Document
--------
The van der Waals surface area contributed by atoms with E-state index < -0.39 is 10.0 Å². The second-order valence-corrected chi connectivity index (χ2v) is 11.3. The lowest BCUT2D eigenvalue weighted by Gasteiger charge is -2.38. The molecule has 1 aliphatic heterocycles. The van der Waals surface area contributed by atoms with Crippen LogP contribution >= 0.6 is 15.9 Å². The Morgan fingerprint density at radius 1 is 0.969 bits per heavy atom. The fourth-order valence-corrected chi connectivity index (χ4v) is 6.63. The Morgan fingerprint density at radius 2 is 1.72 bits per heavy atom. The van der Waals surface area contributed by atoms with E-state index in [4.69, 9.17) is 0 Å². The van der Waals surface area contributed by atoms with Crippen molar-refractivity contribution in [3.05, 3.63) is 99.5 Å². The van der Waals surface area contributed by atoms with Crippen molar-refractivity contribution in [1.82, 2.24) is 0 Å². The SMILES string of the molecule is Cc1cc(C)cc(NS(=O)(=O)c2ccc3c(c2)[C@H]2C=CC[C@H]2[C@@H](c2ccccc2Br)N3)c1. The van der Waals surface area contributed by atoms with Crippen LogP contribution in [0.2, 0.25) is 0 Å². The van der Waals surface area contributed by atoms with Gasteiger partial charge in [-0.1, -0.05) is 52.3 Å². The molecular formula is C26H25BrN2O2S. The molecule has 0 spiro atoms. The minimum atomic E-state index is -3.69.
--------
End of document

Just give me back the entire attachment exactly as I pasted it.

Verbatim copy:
The van der Waals surface area contributed by atoms with E-state index < -0.39 is 10.0 Å². The second-order valence-corrected chi connectivity index (χ2v) is 11.3. The lowest BCUT2D eigenvalue weighted by Gasteiger charge is -2.38. The molecule has 1 aliphatic heterocycles. The van der Waals surface area contributed by atoms with Crippen LogP contribution >= 0.6 is 15.9 Å². The Morgan fingerprint density at radius 1 is 0.969 bits per heavy atom. The fourth-order valence-corrected chi connectivity index (χ4v) is 6.63. The Morgan fingerprint density at radius 2 is 1.72 bits per heavy atom. The van der Waals surface area contributed by atoms with E-state index in [4.69, 9.17) is 0 Å². The van der Waals surface area contributed by atoms with Crippen molar-refractivity contribution in [3.05, 3.63) is 99.5 Å². The van der Waals surface area contributed by atoms with Crippen molar-refractivity contribution in [1.82, 2.24) is 0 Å². The SMILES string of the molecule is Cc1cc(C)cc(NS(=O)(=O)c2ccc3c(c2)[C@H]2C=CC[C@H]2[C@@H](c2ccccc2Br)N3)c1. The van der Waals surface area contributed by atoms with Crippen LogP contribution in [0.2, 0.25) is 0 Å². The van der Waals surface area contributed by atoms with Gasteiger partial charge in [-0.1, -0.05) is 52.3 Å². The molecular formula is C26H25BrN2O2S. The molecule has 0 spiro atoms. The minimum atomic E-state index is -3.69.